Subject: I have found a CD that I think you would enjoy
|Antonio Abete, Salome Haller, Maria Cristina Kiehr|
Monteverdi - Madrigali guerrieri ed amorosi / Concerto Köln, Jacobs
You might think that two-and-a-half hours of Monteverdi madrigals would become tiresome or repetitive, but think again: here is a composer whose ability to combine voices and instruments (actually, it?s conductor Rene Ja... more »
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You might think that two-and-a-half hours of Monteverdi madrigals would become tiresome or repetitive, but think again: here is a composer whose ability to combine voices and instruments (actually, it?s conductor Rene Jacobs who, for the most part, has chosen the instruments, which include strings, trombones, cornets, organ, and percussion--brilliantly, colorfully, and dramatically) became greater as he aged, and these are among his latest works. Some pieces are long and dramatic, indeed, operatic: Il combattimento di Tancredi e Clorinda is sung to us by baritone Victor Torres with such urgency that it might be compared with an old Orson Welles radio drama. The subtitle of the collection?"Madrigals of War and Love"--really tells it all; fascinatingly, the warring within a lover?s breast is just as passionate as true battle. The texts, some by such luminaries as Petrarch and Tasso are as worthy as the music, and Monteverdi?s great gift--his ability to wed words to music--is in evidence in all of these works. Emotions run from self-pity to adoration to rage, and Jacobs and his band of singers--every one a virtuoso--make each come to life. Their technical skill, comprising seemingly endless breath, stunning legato, and every embellishment known to the Renaissance and Baroque, is matched by the loveliness and expressive quality of their tone. This is a perfect collection, ravishingly conceived, recorded, and performed. --Robert Levine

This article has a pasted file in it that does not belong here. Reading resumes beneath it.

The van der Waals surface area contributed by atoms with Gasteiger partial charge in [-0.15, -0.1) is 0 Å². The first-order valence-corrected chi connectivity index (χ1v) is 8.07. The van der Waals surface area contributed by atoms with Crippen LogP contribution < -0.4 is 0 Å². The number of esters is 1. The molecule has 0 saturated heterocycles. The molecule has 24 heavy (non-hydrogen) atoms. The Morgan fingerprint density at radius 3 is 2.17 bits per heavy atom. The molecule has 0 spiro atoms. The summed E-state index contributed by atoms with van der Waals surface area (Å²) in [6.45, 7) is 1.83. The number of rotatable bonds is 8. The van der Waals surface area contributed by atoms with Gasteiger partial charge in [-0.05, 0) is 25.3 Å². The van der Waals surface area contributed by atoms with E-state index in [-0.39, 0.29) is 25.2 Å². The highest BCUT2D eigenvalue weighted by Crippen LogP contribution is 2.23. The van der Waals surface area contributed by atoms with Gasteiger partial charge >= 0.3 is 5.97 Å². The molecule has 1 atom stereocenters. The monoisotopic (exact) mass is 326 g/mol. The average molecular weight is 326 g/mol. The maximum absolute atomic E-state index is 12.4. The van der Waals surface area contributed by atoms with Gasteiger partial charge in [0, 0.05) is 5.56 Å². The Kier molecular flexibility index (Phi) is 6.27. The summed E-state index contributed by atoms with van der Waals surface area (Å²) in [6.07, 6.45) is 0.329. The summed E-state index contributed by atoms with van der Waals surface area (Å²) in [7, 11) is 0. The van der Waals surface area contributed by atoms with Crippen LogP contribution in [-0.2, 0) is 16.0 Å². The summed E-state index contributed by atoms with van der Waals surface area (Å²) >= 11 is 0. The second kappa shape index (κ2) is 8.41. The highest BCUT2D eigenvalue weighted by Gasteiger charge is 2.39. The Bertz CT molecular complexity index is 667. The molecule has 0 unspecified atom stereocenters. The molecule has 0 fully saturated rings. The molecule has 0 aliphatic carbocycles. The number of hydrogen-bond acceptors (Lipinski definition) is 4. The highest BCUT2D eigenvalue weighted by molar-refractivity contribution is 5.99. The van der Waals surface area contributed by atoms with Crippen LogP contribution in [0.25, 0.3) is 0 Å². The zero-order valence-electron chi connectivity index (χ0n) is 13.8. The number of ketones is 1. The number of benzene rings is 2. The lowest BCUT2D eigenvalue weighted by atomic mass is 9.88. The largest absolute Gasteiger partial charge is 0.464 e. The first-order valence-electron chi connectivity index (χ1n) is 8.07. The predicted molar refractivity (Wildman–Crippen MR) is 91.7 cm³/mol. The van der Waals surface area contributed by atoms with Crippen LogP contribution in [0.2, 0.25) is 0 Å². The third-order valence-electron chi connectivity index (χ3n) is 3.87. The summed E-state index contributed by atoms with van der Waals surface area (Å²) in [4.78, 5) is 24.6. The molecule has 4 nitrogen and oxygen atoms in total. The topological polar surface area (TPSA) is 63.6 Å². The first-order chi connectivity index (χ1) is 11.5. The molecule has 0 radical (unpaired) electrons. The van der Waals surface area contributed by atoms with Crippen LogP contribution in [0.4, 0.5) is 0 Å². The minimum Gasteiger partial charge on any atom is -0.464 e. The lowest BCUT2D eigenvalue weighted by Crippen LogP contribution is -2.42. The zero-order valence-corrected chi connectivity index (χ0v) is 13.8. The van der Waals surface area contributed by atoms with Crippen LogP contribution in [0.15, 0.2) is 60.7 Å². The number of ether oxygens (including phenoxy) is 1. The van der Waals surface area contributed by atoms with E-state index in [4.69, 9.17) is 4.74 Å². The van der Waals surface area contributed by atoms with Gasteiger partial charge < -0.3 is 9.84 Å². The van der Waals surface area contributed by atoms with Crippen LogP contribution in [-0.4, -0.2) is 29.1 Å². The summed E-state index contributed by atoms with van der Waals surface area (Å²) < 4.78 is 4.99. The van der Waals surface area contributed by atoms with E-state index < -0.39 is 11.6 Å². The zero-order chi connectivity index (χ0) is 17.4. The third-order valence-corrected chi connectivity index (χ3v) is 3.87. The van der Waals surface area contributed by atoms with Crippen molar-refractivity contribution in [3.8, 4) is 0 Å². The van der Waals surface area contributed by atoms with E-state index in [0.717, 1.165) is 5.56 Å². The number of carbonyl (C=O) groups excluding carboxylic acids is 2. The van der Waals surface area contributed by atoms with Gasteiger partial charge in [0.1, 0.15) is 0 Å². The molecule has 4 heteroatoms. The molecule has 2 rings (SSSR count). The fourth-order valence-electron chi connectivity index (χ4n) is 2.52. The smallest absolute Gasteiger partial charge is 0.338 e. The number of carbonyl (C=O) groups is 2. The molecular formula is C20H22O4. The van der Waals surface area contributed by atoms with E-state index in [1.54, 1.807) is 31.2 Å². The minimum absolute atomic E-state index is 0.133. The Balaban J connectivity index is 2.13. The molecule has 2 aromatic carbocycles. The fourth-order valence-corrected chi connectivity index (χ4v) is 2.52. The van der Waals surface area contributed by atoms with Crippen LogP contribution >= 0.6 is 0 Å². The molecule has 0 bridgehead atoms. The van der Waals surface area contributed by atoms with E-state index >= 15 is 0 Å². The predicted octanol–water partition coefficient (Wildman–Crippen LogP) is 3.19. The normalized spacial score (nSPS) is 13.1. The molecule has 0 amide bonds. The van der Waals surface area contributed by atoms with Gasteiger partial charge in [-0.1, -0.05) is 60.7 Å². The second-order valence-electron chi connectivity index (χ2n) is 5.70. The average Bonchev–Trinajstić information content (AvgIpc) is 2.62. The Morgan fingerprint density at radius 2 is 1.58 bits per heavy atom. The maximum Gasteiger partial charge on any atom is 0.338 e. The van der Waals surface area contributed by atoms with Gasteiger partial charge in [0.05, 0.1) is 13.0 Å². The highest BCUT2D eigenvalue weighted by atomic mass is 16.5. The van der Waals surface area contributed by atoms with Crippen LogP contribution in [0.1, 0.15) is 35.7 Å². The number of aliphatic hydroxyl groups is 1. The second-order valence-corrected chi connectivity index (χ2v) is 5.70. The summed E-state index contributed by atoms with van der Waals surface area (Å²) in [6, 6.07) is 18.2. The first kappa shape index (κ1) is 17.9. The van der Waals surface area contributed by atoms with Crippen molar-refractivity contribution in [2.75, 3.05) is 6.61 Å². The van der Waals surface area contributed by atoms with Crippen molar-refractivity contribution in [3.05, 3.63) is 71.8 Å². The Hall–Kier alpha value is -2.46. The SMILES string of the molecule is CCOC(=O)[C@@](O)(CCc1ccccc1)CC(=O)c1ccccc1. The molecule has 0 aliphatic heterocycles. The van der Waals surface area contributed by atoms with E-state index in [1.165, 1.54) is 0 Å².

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At times, great and at other times...well... er.....
Steven Guy | Croydon, South Australia | 08/27/2003
(4 out of 5 stars)
"First things first.
'Cornet', with a single T, is a perfectly acceptable spelling of the word for the Baroque cornetto - cornett, cornetta, cornèta, Kornett, cornet à bouquin, corno, cornio, Zink, Zinge, Zinggen and Recht Chor-Zink (et cetera) are all historical variations. The spelling with the single T was the original spelling - the double T spelling was adopted in the 20th century to save confusion with the cornett's modern brass band name sake.Okay! So what's this CD like?
Well, its pretty good and much of it is very good. The music is 'orchestrated' with cornet(t)s, trombones, a dulcian and percussion - as well as the violins, viols and continuo mentioned by the composer. Maybe René Jacobs is suggesting that this music might have been performed like this for an aristocratic audience? Maybe, maybe not, however, Monteverdi and/or his publisher only suggest strings and continuo in the instrumental forces needed to perform this music. The cornetts and sackbuts sound splendid in madrigals like 'Altri canti d'Amor' even if their inclusion would have surprised Claudio Monteverdi! The string and continuo groups play very well and very idiomatically.This brings us to the question of the voices used. Some of the singers are simply too operatic in their approach for this kind of music. One of the tenors sings in a highly charged way that would not be out of place in 19th century Italian opera. Bernarda Fink, as usual, uses too much vibrato - more than one would reasonably expect in a modern performance of Mozart or, indeed, Verdi - let alone Monteverdi! However, there is some great singing here, too - Maria Cristina Kiehr is an excellent Monteverdian. When the voices all sing together, as in 'Altri Canti d'Amore', the voices tend to jar and there is little sense of ensemble. We are presented with a group of not terribly compatible soloists singing together rather than a traditional madrigal vocal ensemble. Of course, this is my response to this recording and others may be delighted with this approach. This is the first truly complete L'ottavo libro de madrigali available in one set on two CDs and for that reason it is a worthy introduction to this music.Alessandrini's group and Anthony Rooley's The Consort of Musicke have also recorded these works and I have enjoyed all these different interpretations. Jacobs can be perverse and wayward in his interpretations but he can also make the music sing and dance like no one else. I will continue to enjoy most of his opera recordings and most of this madrigal set."
RENE JACOBS IS AWESOME
G. D. Peterson | San Mateo, CA USA | 03/07/2008
(5 out of 5 stars)
"Rinaldo Alessandrini's Monteverdi is truly impressive, but Rene Jacobs is the great master of this music, and all of Monteverdi."